Robinson finds place with Bulldogs

Josh Robinson strutted into Death Valley with a purpose last week.

Mississippi State's redshirt junior running back wanted to prove he belonged. The Louisiana native, who didn't garner much attention from LSU in high school, stood under the bright lights of Tiger Stadium wearing the wrong colors but possessing the right attitude.

A life that has hurled unique challenges his way presented him with an opportunity to be remembered in the very stadium he'd dreamed of playing in since he was a child.

Robinson, who barely stands all of his 5 feet, 9 inches -- but is every bit of his compact 210 pounds - was ferocious, jutting past defenders when he wasn't bowling them over or tenaciously pumping through their grasps.

"I was just living out my dream," Robinson said. "I've been dreaming about that moment since I was 10.

"I had to make a statement. [LSU] passed up a blessing. You gotta make them pay for it."

Payback was a career-high 197 yards and a touchdown on 13 carries in Mississippi State's historic 34-29 win over LSU, the school's first win over the Tigers since 1999.

Standing in one of Louisiana's sports meccas, Robinson was brought to tears. It was a statement for not just for his team but a kid not given much of a chance years earlier.

"Playing LSU was very important to Josh because LSU didn't want Josh," said Lisa Tanner, Robinson's former principal at Franklinton (La.) High. "He proved to LSU and Les Miles that he could do what he needed to do."

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Robinson was raised largely by his grandmother, Gwendolyn "Sand Hill" Robinson Brown, in Bogalusa, La., until her untimely passing when he was 11.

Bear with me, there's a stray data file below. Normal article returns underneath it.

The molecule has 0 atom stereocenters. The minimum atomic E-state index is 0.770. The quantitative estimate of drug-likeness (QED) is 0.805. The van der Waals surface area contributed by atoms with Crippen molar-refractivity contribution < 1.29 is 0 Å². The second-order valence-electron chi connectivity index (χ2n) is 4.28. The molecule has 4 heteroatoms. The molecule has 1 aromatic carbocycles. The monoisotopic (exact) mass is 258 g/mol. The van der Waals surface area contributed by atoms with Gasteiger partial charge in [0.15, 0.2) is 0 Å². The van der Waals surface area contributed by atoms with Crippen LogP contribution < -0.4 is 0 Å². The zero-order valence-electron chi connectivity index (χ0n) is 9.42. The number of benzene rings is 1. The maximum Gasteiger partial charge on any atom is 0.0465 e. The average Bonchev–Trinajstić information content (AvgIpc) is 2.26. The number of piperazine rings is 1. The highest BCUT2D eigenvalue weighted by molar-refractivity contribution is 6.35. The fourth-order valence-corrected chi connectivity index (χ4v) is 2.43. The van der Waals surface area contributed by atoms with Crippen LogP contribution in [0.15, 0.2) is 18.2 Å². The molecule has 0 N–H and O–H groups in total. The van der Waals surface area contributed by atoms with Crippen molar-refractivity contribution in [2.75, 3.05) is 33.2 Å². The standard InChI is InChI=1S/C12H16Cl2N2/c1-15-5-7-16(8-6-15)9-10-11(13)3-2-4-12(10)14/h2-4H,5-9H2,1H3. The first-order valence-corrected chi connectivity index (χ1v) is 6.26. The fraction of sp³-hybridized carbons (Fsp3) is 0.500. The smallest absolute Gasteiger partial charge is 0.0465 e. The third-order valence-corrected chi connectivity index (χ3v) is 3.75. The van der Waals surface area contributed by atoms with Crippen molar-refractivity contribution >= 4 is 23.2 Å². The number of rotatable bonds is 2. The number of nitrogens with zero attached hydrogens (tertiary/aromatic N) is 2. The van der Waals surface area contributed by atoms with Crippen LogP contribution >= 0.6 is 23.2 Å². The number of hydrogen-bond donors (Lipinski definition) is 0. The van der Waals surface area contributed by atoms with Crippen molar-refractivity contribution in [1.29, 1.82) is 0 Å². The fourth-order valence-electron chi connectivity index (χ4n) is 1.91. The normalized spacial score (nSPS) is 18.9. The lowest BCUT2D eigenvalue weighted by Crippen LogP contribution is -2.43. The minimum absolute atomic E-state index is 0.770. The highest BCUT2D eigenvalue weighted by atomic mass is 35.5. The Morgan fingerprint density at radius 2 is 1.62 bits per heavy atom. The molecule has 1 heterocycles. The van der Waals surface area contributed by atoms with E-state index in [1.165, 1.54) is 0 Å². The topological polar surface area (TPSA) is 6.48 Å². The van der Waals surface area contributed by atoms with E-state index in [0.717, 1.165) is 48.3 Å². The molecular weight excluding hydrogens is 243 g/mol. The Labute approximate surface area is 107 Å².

An old-school soul who taught Robinson to respect women, preached the value of the words "sir" and "ma'am," and introduced Robinson to a devout Christian lifestyle, Brown played a key role in Robinson's upbringing.

From little league football to baseball, Brown was always there, selling hot dogs at games and filling the stands with her deafening cheers.

"She was my biggest fan," Robinson said. "She was the figure I needed to look up to."

But on May 23, 2004, while Robinson and his grandmother were getting ready for church, she died in their kitchen of a heart attack.

"When she died, he had nothing," said Tammy Crain, a family friend and former baseball coach of Robinson.

Shortly after, Robinson and his two younger sisters drifted from house to house. Robinson would stay with family or friends. He also started staying with Crain and her husband, Johnny Jr.

Sometimes he walked three miles to little league practice because he didn't have a ride. Sometimes there was more fear than food, but Robinson persevered.

Years later in high school, Robinson saved enough money from working around town to buy an old Nissan Maxima for around $2,000. For about eight months, it served as both transportation and a place to sleep some nights..

Robinson said he was too proud to tell anyone about his sleeping arrangements. Too stubborn to ask for help, Robinson used an infectious smile and bubbly personality to mask his strife.

"I made the best out of it," Robinson said. "I had to.

"There's no point in being miserable, you have to be happy."

* * *

Relatives and close family friends from Bogalusa and Franklinton reached out to help Robinson.

Even before his grandmother's passing, he had become part of the Crain's extended family. Already friends with their son, Johnny Crain III, Robinson always had a seat at their table - usually with a plate of fried chicken or hamburgers in front of him.